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Chinese share-bike service to see new player in 2017
   2016-12-21 15:47:28    CRIENGLISH.com      Web Editor: Xu Yaqi

Ubike releases two products of ¡°Mars¡± on December 13, 2016. [Photo: technode.com]

With China experiencing a booming sharing-economy, Ubike, a newcomer among bike-sharing services, said it's going to distribute 100,000 to 200,000 bikes in Shanghai early next year and enlarge its business to 52 cities across the country.

Share-bikes are designed mainly for white-collar workers who need to ride for a kilometer or two before getting on a subway heading to the office or home.

Yu Yi from Ubike said Shanghai currently has 150,000 to 200,000 share-bikes, while the city's market capacity is one million. That is why the company is moving into the market, despite fierce competition from established players like Mobike and Ofo bike.

Yu said Ubike plans to cooperate with Shanghai bike producer Forever, and offer 2.8 million bikes in 2017, mainly for Beijing, Shanghai, Guangzhou, Shenzhen, and other cities within the Yangtze River delta and the Pearl River delta.

Ubike now has two products with adjustable seat heights able to suit people 1.45 to 1.9 meters tall.

The Ubike product has an adjustable seat. [Photo: technode.com]

Riders must download a smartphone app and use it to scan a QR code to unlock the bike.

Yu said a decision on standards fees for the bike service in Shanghai has not been made, but will charge according to the current industry level. Ofo bike charges users 1 yuan, or 14 US cents for each ride.

However, China at present does not have specific regulations on the products and services share-bike companies provide. There are no clear standards to measure whether a company is qualified, when to put a bike into maintenance, who should be the target user, etc.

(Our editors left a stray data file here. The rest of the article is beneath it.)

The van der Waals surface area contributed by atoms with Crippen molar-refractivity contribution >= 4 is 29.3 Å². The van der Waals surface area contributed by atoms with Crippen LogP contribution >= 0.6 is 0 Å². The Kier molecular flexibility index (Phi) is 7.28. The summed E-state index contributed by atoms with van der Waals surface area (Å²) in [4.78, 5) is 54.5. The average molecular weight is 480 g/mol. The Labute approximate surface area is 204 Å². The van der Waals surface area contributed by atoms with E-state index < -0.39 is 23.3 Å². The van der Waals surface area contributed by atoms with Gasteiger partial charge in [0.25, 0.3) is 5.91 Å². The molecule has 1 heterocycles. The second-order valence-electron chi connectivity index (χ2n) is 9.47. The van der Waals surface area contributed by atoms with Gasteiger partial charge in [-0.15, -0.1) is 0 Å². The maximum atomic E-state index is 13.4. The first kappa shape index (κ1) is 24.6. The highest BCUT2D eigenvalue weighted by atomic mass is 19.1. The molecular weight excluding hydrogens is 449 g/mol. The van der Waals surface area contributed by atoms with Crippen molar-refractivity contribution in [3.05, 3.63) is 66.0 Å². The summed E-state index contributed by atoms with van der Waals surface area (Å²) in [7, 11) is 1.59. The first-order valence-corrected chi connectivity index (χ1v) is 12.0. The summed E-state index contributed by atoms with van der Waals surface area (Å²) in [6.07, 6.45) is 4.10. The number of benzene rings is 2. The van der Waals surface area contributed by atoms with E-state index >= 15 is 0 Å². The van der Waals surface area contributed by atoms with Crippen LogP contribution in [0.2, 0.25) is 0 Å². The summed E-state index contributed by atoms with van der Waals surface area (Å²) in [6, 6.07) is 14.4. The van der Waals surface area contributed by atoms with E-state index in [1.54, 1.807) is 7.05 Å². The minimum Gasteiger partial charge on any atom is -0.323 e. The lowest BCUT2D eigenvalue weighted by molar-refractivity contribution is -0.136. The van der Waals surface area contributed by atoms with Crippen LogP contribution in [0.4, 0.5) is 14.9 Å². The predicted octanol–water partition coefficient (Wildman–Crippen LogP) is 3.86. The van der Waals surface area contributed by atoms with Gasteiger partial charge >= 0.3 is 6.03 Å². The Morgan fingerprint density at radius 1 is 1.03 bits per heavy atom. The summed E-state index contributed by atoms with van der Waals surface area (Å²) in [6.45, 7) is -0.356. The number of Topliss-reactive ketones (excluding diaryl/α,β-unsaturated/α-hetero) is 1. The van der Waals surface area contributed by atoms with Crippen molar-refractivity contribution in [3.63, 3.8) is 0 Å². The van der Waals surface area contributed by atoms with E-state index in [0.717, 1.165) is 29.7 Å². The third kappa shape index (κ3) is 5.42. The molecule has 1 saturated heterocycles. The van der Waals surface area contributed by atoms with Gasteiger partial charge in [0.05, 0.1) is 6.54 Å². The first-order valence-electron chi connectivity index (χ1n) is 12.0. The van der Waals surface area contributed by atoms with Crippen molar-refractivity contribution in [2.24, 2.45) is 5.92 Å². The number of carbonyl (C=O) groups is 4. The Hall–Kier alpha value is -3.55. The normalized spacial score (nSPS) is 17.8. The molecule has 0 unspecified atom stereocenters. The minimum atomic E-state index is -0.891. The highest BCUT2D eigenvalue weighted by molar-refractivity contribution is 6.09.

Over 100 share-bikes are impounded by the urban management department in Chengdu, Sichuan Province on November 25, 2016. [Photo: 163.com]

On the other hand, service providers are threatened by disorderly parking of bikes, theft, and sabotage. Take Beijing for example, at least seven cases of sabotage have been reported in December alone. In November, over 100 share bikes were impounded by the urban management department of Chengdu, Sichuan Province, because they were illegally parked in public and thus violated the Administration regulations of City Appearance and Environment Sanitation of the city.

To deal with the problems, Mobike said they have staff patrols and checks the bikes. It has also set a 100 credit score for users. Penalty points will be taken in the case of bad behavior. Once the score drops below 80, bike rental fees will be increased.

Guo Jianrong, secretary-general of Shanghai's Bicycle Association, said they have organized some companies to work out a unified industry standard by the first half of 2017. The municipal authorities are also drafting a guideline to regulate and manage publicly shared bikes.



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